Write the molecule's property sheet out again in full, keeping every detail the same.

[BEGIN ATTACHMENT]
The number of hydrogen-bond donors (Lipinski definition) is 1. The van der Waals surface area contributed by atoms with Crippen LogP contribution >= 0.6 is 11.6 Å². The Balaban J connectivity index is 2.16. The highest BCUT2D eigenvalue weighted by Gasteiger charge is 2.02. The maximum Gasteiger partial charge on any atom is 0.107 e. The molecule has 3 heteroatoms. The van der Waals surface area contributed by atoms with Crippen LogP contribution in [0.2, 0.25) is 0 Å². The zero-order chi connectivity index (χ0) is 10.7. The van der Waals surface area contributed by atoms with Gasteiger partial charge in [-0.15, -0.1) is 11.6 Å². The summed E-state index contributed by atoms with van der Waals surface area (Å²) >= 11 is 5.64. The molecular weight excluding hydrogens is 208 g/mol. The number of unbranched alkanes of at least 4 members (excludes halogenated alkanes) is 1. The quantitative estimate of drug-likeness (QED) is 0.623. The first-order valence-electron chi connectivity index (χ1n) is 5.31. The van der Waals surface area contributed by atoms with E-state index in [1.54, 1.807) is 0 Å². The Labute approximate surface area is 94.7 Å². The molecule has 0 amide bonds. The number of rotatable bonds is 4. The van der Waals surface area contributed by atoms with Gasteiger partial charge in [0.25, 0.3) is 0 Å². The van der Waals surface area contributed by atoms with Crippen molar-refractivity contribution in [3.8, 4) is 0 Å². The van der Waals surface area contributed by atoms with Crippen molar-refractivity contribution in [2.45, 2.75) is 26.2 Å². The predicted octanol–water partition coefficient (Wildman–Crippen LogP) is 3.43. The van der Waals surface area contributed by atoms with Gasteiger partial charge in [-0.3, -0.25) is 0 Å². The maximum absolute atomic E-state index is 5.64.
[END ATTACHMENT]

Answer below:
The number of hydrogen-bond donors (Lipinski definition) is 1. The van der Waals surface area contributed by atoms with Crippen LogP contribution >= 0.6 is 11.6 Å². The Balaban J connectivity index is 2.16. The highest BCUT2D eigenvalue weighted by Gasteiger charge is 2.02. The maximum Gasteiger partial charge on any atom is 0.107 e. The molecule has 3 heteroatoms. The van der Waals surface area contributed by atoms with Crippen LogP contribution in [0.2, 0.25) is 0 Å². The zero-order chi connectivity index (χ0) is 10.7. The van der Waals surface area contributed by atoms with Gasteiger partial charge in [-0.15, -0.1) is 11.6 Å². The summed E-state index contributed by atoms with van der Waals surface area (Å²) >= 11 is 5.64. The molecular weight excluding hydrogens is 208 g/mol. The number of unbranched alkanes of at least 4 members (excludes halogenated alkanes) is 1. The quantitative estimate of drug-likeness (QED) is 0.623. The first-order valence-electron chi connectivity index (χ1n) is 5.31. The van der Waals surface area contributed by atoms with E-state index in [1.54, 1.807) is 0 Å². The Labute approximate surface area is 94.7 Å². The molecule has 0 amide bonds. The number of rotatable bonds is 4. The van der Waals surface area contributed by atoms with Gasteiger partial charge in [0.25, 0.3) is 0 Å². The van der Waals surface area contributed by atoms with Crippen molar-refractivity contribution in [3.8, 4) is 0 Å². The van der Waals surface area contributed by atoms with Crippen molar-refractivity contribution in [2.45, 2.75) is 26.2 Å². The predicted octanol–water partition coefficient (Wildman–Crippen LogP) is 3.43. The van der Waals surface area contributed by atoms with Gasteiger partial charge in [-0.3, -0.25) is 0 Å². The maximum absolute atomic E-state index is 5.64.